Saturday, July 18, 2009

Oh Say Can You Hear?

Historically, one of my favorite parts of the Major League Baseball all-star game has been the pre-game introductions. As a kid, there was something thrilling in the enshrinement of a baseball pantheon; I can't think of many other instances in life where the best individuals in any given endeavor are symmetrically placed on a white chalk line and then introduced to thousands of cheering onlookers. Following the introductions, I would enjoy the singing of the American and Canadian anthems--not so much because I wanted to take a moment to reflect on the War of 1812 or what it means to stand on guard for Canada, but because I liked to shout out the names of the players that were given close-ups. Hours spent studying my card collection would pay off in these all too brief moments.

I have continued through the years to enjoy player introductions, but this year the television presentation of the anthem singing left a lot to be desired. I suppose some would not object to the two-minute close-up of Sheryl Crow, but I don't think she had a good enough first half to warrant that much screen time (and I thought the singing itself was particularly uninspiring. Maybe her ex-beau isn't the only one past their prime). And in a moment of diplomatic insensitivity, the network cut entirely away from the Canadian anthem, which was a piped-in recorded version instead of a live performance. (This led to an uproar in Canada, though of course, nobody in American even noticed).

These observations have led me to further reflect on the practice of singing and playing the national anthem at sporting events. Now, I realize it might be trite and cliche to analyze the pros and cons of this phenomena, as people have already been doing that for years (I remember an episode of Mr. Belvedere where Bob Uecker's character gets in trouble for editorializing against the practice), but I can't help myself. On the plus side, there is something to be said for the show of unity that the ritual inspires, and there are now very few times when a mass of people in a public space demonstrate good old-fashioned decorum. On the other hand, the significance of any ritual is diminished by repetition, and there is something odd about the display taking place only at sporting events and not at, say, plays. And finally, I remain convinced that to sing only the opening verse of "The Star-Spangled Banner" is absurd-- this verse serves only as a set up for the further verses and ends with a equivocal (and clearly not rhetorical) question, rather than any kind of declaration of triumph or celebration. One other negative--for as much as the ritual may be a unifying prospect, it is rarely communal, in that most often people don't join in singing.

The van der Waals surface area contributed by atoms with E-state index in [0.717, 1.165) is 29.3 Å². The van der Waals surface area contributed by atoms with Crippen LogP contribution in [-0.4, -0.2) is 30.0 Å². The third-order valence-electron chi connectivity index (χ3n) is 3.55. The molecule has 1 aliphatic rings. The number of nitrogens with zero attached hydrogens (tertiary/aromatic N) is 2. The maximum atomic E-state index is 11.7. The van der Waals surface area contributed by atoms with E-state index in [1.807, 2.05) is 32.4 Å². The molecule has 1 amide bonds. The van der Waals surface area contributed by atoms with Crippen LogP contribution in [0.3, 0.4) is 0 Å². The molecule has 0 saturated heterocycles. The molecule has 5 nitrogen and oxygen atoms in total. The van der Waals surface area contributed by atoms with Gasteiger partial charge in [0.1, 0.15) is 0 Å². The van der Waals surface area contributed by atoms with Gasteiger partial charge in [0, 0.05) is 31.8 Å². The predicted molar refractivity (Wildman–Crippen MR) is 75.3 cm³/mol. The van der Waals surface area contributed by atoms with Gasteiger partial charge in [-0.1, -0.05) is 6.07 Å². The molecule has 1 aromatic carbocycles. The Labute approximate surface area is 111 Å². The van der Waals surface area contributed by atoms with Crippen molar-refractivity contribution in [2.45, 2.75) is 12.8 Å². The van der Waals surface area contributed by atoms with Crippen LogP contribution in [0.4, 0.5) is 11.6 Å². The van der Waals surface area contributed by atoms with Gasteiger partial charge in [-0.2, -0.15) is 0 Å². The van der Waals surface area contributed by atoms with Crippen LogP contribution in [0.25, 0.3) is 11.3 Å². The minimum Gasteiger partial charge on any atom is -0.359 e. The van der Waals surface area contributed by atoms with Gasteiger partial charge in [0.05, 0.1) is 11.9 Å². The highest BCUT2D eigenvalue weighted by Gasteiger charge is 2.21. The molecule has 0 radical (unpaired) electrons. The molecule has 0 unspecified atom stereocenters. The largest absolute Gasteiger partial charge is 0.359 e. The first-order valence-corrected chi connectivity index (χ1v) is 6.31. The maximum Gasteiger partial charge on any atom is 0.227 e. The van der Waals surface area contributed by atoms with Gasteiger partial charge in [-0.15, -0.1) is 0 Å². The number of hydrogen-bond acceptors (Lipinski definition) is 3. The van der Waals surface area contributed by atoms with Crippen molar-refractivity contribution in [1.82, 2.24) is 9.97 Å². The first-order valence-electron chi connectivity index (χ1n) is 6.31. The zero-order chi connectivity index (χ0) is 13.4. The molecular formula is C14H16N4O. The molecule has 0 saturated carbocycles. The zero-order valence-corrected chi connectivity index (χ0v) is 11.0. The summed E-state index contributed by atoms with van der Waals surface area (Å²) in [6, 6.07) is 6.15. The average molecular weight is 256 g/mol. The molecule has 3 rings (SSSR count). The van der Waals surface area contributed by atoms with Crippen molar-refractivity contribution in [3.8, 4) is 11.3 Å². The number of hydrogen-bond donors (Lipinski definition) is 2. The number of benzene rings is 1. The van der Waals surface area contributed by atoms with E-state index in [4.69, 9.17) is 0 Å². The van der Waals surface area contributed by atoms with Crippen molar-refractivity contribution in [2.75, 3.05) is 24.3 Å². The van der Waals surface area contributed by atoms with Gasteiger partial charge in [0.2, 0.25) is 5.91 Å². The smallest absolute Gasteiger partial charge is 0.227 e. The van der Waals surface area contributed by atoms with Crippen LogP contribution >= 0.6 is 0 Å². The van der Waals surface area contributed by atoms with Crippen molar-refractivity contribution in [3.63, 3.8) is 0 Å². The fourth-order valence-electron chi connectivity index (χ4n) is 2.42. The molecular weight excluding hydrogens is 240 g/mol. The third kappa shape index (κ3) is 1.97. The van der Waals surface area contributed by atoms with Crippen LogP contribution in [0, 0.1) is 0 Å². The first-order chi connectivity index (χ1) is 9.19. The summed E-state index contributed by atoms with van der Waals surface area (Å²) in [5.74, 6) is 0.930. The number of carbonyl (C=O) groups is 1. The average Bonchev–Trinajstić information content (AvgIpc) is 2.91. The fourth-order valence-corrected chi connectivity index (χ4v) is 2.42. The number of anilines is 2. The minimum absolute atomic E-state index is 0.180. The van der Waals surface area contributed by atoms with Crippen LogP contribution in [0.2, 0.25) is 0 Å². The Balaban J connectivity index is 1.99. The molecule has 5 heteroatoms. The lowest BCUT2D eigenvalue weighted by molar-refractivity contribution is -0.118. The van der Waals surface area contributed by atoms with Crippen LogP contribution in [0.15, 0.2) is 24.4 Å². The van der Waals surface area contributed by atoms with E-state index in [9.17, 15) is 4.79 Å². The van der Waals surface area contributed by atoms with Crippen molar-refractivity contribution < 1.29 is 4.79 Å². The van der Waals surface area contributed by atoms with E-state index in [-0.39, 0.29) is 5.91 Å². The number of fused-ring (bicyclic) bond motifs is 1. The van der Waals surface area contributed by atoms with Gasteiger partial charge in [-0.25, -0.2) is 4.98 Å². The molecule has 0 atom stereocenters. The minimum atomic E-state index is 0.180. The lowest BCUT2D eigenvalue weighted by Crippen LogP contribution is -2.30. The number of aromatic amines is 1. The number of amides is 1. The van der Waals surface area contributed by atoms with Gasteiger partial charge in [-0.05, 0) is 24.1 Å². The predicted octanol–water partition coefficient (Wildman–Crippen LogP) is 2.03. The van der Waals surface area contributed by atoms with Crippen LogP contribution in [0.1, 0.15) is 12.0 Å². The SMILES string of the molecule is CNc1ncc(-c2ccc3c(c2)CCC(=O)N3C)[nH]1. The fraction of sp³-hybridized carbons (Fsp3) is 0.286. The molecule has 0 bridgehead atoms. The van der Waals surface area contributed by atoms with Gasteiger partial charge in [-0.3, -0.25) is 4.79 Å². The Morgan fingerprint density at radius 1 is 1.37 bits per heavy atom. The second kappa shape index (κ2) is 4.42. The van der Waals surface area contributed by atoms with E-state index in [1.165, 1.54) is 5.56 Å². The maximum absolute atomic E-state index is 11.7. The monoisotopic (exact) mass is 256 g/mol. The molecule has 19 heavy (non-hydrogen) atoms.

However, anyone who has been to a Major League Baseball game knows that while most people stand with open eyes and closed mouths for "The Star Spangled Banner," they will usually join in singing "Take Me Out to the Ballgame" during the seventh-inning stretch (and in Milwaukee, follow that up with tens of thousands of people joining in with "The Beer Barrel Polka"). Based on the enthusiasm with which people embrace this tradition, I see the seeds in place for something much greater.

Over a year ago, I wrote a post lamenting "The Day the Music Really Died," pointing out that A) People don't sing communally anymore, and B) People don't really know common songs anymore. What I would like to see happen is for a Great American Songbook to be reborn though public events. Every event of any significance, sporting or otherwise, would begin with an appropriate (or perhaps completely random) sing-along. Instead of "The Star Spangled Banner," everyone would stand and sing along with Gershwin's "Summertime." Some people would be "too cool," or too timid to join in, but over time I predict that resistance would give way, and we would rediscover elements of our culture that have gone dormant. And really, what could be more patriotic than that?


Blogger GINA said...

two thoughts: at a recent red sox game, adam couldn't understand why we weren't singing the beer barrel polka. (he had never been to a MLB game outside milwaukee.) our friend and i just stared at him and laughed, having never heard of this wonderful tradition.

second, louisa has a book called 'the great american songbook.' it's a picture book, really, with lots of american nostalgia and the lyrics to everything from 'camptown races' to 'sweet betsy from pike.' i realized the other day when singing them to her that there is no way she will learn any of these songs unless i sing them to her. she'll presumably learn the patriotic ones in school.

9:36 AM  

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